Earlier this month, labor prosecutors in Brazil filed a lawsuit to ban the use of atrazine, a popular herbicide used by no-tillers.
Atrazine was banned in the European Union in 2003 due to the risk of contaminating groundwater and banned in Switzerland, headquarters of Syngenta, 9 years later. Despite its ban, Syngenta, which developed the herbicide, continues to produce and export it to countries like Brazil and the U.S.
It’s estimated that Brazil accounts for 20% of total global pesticide use. According to 2021 data from IBAMA, Brazil’s environmental agency, atrazine was its 5th most used pesticide ingredient. Coming in first place was glyphosate. In 2022, Brazil imported about 77,700 tons of products containing atrazine, accounting for 80% of their supplies.
Brazil feeds about 1.2 billion people around the world, and this feat was made possible in part by conservation agriculture and no-tillage, which relies heavily on herbicide use.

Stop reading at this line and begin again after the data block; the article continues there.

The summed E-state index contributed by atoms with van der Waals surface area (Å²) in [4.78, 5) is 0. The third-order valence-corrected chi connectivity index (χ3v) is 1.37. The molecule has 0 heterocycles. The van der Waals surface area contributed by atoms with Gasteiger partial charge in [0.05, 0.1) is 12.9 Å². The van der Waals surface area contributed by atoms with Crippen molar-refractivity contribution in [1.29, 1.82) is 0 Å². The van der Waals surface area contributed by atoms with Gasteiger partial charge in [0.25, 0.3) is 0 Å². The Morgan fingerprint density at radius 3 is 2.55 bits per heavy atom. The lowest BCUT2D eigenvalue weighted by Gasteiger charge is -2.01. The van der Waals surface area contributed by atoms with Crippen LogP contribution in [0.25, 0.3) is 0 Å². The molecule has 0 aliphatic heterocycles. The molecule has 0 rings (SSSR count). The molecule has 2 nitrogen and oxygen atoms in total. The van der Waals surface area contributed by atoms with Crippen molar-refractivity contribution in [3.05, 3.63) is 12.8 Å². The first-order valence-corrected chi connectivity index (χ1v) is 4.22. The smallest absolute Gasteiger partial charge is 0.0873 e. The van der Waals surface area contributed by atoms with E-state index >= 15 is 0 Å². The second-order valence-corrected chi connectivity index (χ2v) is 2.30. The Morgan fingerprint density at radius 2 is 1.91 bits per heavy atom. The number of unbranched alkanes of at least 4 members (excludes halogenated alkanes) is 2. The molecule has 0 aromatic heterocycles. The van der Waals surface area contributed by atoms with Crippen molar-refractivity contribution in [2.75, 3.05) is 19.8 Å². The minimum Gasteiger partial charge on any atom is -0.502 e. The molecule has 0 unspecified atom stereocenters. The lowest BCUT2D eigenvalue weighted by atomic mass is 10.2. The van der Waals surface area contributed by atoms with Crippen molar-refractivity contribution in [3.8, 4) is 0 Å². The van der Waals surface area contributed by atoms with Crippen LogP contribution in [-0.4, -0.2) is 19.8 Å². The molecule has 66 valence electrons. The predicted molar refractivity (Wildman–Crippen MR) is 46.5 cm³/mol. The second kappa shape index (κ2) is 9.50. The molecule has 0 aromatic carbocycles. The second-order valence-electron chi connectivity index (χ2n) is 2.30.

South America uses 205.1 million acres of its farmland for conservation agriculture, which amounts to 68.7% of their total cropland. In comparison, North America uses 162.8 million acres for conservation agriculture for a total of 33.6% of its total cropland.
Brazil itself is second in the world when talking about the number of acres used for conservation agriculture at 106,255,150 acres as of 2018-19. The U.S. comes in first at 108,847,281 acres. This amounts to 18% of Brazil’s total farmland, comparable to the 21% of farmland used for no-till in the U.S.
Because of this massive shift to conservation agriculture, Brazil reported a reduction in soil erosion by 97% and income increases of 57% after 5 years of the start of no-tilling.
The country’s tropical climate favors high erosion and soil degradation, so switching to no-till provided a viable way to mitigate this. Additionally, cover crops aided in weed suppression and keeping the soil biologically active for cash crops.
Because herbicides are such a cornerstone of no-till, critics of the lawsuit are concerned that this will force Brazilian farmers away from conservation agriculture and back to full tillage.
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